Pub. date: 2002 | Online Pub. Date: September 15, 2007 | DOI: 10.4135/9781412950664 | Print ISBN: 9780761922582 | Online ISBN: 9781412950664| Publisher:SAGE Publications, Inc.About this encyclopedia
Organized Crime—United States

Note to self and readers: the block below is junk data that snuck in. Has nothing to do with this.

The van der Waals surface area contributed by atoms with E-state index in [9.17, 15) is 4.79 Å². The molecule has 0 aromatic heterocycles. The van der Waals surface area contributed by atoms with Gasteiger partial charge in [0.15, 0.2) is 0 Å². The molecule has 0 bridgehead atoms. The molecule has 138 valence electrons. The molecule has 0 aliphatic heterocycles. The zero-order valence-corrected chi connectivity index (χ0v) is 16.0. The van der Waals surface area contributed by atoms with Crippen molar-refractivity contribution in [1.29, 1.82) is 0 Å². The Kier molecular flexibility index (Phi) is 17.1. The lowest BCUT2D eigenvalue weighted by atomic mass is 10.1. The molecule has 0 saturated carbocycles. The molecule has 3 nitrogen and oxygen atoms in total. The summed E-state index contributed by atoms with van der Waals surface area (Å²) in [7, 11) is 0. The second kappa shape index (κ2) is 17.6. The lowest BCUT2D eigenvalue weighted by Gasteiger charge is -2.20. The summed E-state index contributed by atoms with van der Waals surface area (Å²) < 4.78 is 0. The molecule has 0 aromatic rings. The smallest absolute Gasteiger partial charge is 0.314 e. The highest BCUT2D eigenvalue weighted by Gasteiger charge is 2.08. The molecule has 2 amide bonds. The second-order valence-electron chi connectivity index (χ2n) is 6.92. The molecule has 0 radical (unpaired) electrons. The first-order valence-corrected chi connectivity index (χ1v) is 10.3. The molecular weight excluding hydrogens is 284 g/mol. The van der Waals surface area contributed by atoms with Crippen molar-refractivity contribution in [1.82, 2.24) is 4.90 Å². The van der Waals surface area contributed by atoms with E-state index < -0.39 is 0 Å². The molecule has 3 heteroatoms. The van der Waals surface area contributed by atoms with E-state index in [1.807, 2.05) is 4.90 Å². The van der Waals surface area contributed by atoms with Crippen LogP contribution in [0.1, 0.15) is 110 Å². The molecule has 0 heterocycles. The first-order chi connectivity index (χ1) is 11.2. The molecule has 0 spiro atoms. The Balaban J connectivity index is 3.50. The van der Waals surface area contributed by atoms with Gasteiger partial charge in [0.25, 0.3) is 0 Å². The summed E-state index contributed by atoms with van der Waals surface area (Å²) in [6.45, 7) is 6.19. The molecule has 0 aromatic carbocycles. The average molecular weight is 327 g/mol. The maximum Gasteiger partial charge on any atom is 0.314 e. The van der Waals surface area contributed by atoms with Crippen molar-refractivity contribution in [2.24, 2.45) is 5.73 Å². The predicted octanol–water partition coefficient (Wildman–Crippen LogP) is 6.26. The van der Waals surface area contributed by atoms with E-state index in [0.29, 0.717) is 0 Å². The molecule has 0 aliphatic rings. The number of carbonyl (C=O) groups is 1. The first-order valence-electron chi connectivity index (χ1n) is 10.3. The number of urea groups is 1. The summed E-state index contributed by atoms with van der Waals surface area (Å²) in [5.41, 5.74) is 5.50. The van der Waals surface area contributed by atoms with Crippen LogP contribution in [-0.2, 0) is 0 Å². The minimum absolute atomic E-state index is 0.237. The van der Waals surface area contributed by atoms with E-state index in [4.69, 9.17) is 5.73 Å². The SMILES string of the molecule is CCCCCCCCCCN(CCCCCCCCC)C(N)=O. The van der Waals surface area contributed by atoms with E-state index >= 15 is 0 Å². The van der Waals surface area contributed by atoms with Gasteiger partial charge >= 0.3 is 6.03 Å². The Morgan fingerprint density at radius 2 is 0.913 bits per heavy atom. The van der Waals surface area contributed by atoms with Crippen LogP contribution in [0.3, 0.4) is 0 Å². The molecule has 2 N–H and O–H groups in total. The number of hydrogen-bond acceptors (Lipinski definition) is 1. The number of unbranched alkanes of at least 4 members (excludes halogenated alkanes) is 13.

Since the 1920s, organized crime has fascinated, horrified, and been a continuous concern for citizens and law enforcement officials in the United States. The public perception of organized crime has been shaped by the large volume of movies, television shows, and books that have distorted the public image of organized crime and misled the response to it. Because of these portrayals in the popular media, organized crime has developed in unique ways in the United States and has also shaped perceptions of organized crime and the response to it in other nations. The meaning of the term organized crime is in dispute among those who write about the subject. To avoid conflict about definitions, the term is used here to refer to a criminal group with the following eight characteristics identified by Howard Abadinsky (1997: 4): 1. Nonideological. The primary motivating force for organized crime is profit. 2. Hierarchical. 3. ...